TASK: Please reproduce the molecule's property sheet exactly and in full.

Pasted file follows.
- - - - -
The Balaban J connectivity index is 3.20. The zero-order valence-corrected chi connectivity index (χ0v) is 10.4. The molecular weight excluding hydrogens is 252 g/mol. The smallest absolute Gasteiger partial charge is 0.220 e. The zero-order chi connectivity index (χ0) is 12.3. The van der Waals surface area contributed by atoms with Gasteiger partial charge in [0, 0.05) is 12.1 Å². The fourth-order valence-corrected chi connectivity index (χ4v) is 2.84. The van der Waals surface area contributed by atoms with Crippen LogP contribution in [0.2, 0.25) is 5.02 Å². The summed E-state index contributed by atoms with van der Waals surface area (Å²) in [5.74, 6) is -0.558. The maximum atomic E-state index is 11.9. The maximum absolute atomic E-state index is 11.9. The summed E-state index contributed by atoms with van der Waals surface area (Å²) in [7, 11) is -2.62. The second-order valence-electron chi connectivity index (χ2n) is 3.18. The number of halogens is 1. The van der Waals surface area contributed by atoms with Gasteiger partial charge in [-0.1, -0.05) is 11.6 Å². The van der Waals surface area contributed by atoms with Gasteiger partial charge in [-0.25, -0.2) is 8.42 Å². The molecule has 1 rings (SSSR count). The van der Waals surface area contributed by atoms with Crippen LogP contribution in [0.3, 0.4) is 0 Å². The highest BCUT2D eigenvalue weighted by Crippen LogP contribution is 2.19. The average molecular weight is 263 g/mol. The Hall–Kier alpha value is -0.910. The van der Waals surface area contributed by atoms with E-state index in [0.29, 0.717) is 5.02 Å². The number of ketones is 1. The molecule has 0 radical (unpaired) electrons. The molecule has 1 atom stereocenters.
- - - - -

The Balaban J connectivity index is 3.20. The zero-order valence-corrected chi connectivity index (χ0v) is 10.4. The molecular weight excluding hydrogens is 252 g/mol. The smallest absolute Gasteiger partial charge is 0.220 e. The zero-order chi connectivity index (χ0) is 12.3. The van der Waals surface area contributed by atoms with Gasteiger partial charge in [0, 0.05) is 12.1 Å². The fourth-order valence-corrected chi connectivity index (χ4v) is 2.84. The van der Waals surface area contributed by atoms with Crippen LogP contribution in [0.2, 0.25) is 5.02 Å². The summed E-state index contributed by atoms with van der Waals surface area (Å²) in [5.74, 6) is -0.558. The maximum atomic E-state index is 11.9. The maximum absolute atomic E-state index is 11.9. The summed E-state index contributed by atoms with van der Waals surface area (Å²) in [7, 11) is -2.62. The second-order valence-electron chi connectivity index (χ2n) is 3.18. The number of halogens is 1. The van der Waals surface area contributed by atoms with Gasteiger partial charge in [-0.1, -0.05) is 11.6 Å². The van der Waals surface area contributed by atoms with Gasteiger partial charge in [-0.25, -0.2) is 8.42 Å². The molecule has 1 rings (SSSR count). The van der Waals surface area contributed by atoms with Crippen LogP contribution in [0.3, 0.4) is 0 Å². The highest BCUT2D eigenvalue weighted by Crippen LogP contribution is 2.19. The average molecular weight is 263 g/mol. The Hall–Kier alpha value is -0.910. The van der Waals surface area contributed by atoms with E-state index in [0.29, 0.717) is 5.02 Å². The number of ketones is 1. The molecule has 0 radical (unpaired) electrons. The molecule has 1 atom stereocenters.